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January 15, 2012 (Vol. 32, No. 2)

Accelerating Biopharma Process Design

Using Data Obtained from the Study of Metabolic Network Models

  • Optimizing Feed Media Compositions

    Click Image To Enlarge +
    Figure 2. Simulated response of intracellular metabolite dynamics in response to feeding simulations. The applied kinetic model is based on a clone-specific flux distribution observed in vivo.

    In practice, candidate production clones for scale-up often differ in metabolic phenotype resulting in different nutrient requirements during the process. Standardized feed media compositions cannot optimally support the individual nutrient demand, which can limit achievable product titers. Comprehensive metabolic characterization of the respective process not only furthers mechanistic understanding but also represents a good starting point for rational media optimization.

    We computed optimized media compositions for distinct process phases based on the observed clone specific flux distributions by combining stationary and dynamic model simulations. For dynamic simulations, uniform kinetic rate laws were assigned to individual reaction steps. Additionally, feeds and sampling were accounted for. In this way, the impact of modifications in medium composition or feed rates on product synthesis, byproduct formation, and intracellular metabolism could be predicted (Figure 2).

    Model parameters were determined using evolutionary strategies on high-performance computing clusters paying attention to reaction directionality where appropriate. The resulting model served to predict feed media compositions with optimized concentrations of glucose and amino acids for two sequential feeding streams.

    Application of the predicted optimized feed in the cell culture process increased final product titer by more than 50% and increased the integral of viable cells already in the first iteration (Figure 3).

    Moreover, a significant reduction in ammonium formation was observed. If necessary, the procedure can be repeated to further refine media compositions. Data from replicate fermentations can be included to increase the robustness of feed media proposals but is not essential.

    Due its mechanistic nature, the stoichiometric network model captures forced couplings between substrate uptake and formation of byproducts. By comparison, DoE approaches entail a much larger number of experiments to extract such information, thus requiring more time and effort.

  • Refined Predictions & Future Prospects

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    Figure 3. Product titer (A) and viable cell density (B) for CHO cells grown in the original medium or in the optimized medium that was designed by performing in silico simulations using the metabolic network model.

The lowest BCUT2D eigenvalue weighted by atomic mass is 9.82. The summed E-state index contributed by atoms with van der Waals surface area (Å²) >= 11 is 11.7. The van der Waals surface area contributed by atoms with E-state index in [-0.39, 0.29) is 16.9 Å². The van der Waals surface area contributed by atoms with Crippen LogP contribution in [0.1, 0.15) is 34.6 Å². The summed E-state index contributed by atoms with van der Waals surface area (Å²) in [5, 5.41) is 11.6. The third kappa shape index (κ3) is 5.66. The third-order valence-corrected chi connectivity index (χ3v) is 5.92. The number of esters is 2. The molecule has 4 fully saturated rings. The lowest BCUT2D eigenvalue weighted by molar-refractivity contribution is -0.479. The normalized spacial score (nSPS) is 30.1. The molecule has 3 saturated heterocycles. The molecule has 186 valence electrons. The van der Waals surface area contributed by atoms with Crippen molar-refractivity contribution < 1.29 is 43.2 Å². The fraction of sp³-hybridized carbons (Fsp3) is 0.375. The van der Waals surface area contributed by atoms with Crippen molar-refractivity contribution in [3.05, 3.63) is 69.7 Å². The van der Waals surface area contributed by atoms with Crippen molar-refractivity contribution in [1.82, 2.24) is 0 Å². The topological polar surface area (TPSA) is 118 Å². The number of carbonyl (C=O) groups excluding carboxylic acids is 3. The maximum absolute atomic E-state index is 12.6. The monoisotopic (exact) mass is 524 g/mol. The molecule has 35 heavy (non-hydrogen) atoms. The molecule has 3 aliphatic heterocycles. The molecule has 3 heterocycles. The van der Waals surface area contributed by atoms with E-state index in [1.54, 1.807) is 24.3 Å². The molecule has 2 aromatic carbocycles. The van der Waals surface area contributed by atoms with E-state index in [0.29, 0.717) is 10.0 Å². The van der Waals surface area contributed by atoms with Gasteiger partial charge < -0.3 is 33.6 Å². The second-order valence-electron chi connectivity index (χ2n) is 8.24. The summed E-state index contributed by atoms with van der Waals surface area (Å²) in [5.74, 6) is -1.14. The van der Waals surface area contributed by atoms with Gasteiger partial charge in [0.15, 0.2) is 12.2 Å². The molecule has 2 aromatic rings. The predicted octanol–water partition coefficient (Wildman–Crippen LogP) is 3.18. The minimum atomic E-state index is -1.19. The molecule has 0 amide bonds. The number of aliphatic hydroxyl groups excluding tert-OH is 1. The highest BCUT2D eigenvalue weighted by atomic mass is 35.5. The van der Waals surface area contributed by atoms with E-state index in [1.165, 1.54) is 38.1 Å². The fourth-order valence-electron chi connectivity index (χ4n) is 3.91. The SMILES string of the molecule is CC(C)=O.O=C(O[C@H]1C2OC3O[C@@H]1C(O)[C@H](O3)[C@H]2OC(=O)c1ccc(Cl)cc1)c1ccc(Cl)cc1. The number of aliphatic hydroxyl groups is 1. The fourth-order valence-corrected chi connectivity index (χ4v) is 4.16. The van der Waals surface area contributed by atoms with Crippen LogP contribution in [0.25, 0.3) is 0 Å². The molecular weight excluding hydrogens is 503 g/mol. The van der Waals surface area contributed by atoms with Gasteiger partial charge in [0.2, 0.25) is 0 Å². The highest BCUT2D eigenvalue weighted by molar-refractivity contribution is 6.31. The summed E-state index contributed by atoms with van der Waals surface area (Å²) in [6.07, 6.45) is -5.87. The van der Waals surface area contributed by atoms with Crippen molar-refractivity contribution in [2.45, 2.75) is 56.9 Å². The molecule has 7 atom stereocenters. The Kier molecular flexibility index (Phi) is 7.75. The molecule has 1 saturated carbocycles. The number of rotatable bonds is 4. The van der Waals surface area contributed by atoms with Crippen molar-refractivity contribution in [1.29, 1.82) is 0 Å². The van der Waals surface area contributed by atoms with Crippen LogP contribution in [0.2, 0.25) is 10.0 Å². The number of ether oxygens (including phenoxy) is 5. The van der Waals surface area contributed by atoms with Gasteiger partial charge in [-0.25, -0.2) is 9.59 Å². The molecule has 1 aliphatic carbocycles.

The influence of different environmental conditions on the outcome of a cell culture process can already be predicted quite well using the presented approach. Our model-based approach currently focuses on predictions for amino acids and carbon sources like glucose and pyruvate.

    Extension to further compounds is straightforward as long as one can reliably quantify their uptake or production. Fluxes through alternative metabolic pathways and metabolic cycles can, however, not be estimated by mass balancing alone. These parts of the metabolic network model can be quantified using 13C tracer experiments in combination with transient 13C metabolic flux analysis. This method is also applicable to industrial fed-batch processes.

    Including this additional information in the metabolic network model can significantly improve the predictions. Further refinement of the model’s predictive capabilities is possible by incorporating intracellular metabolite measurements and by accurate knowledge of the cellular composition, e.g., of total protein content.

  • Conclusions

    Combining metabolomics data with validated metabolic network models has great potential for adding value to data collections acquired in PAT and QbD programs. It converts metabolomic data into a key asset for (i) quantitative predictions of fermentations outcomes, (ii) accelerated rational process optimization, and (iii) improved process understanding. Possible applications range from cell-line engineering to characterization and design of production-scale processes:

    • Engineering of cell lines for debottlenecking of growth and product formation through incorporation of intracellular metabolite measurements and other omics data (protein, transcript),
    • Selection of robust clones with high specific productivity for scale-up based on a comprehensive metabolic characterization at small volumes,
    • Derivation of media compositions tailored to clone-specific nutrient demand at reduced experimental effort compared to DoE approaches,
    • Prediction of future nutrient requirements from current process status for controlling feed additions in production fermenters.

    The present approach is readily transferable to other mammalian cell lines and is applicable to microbial fermentation processes as well.

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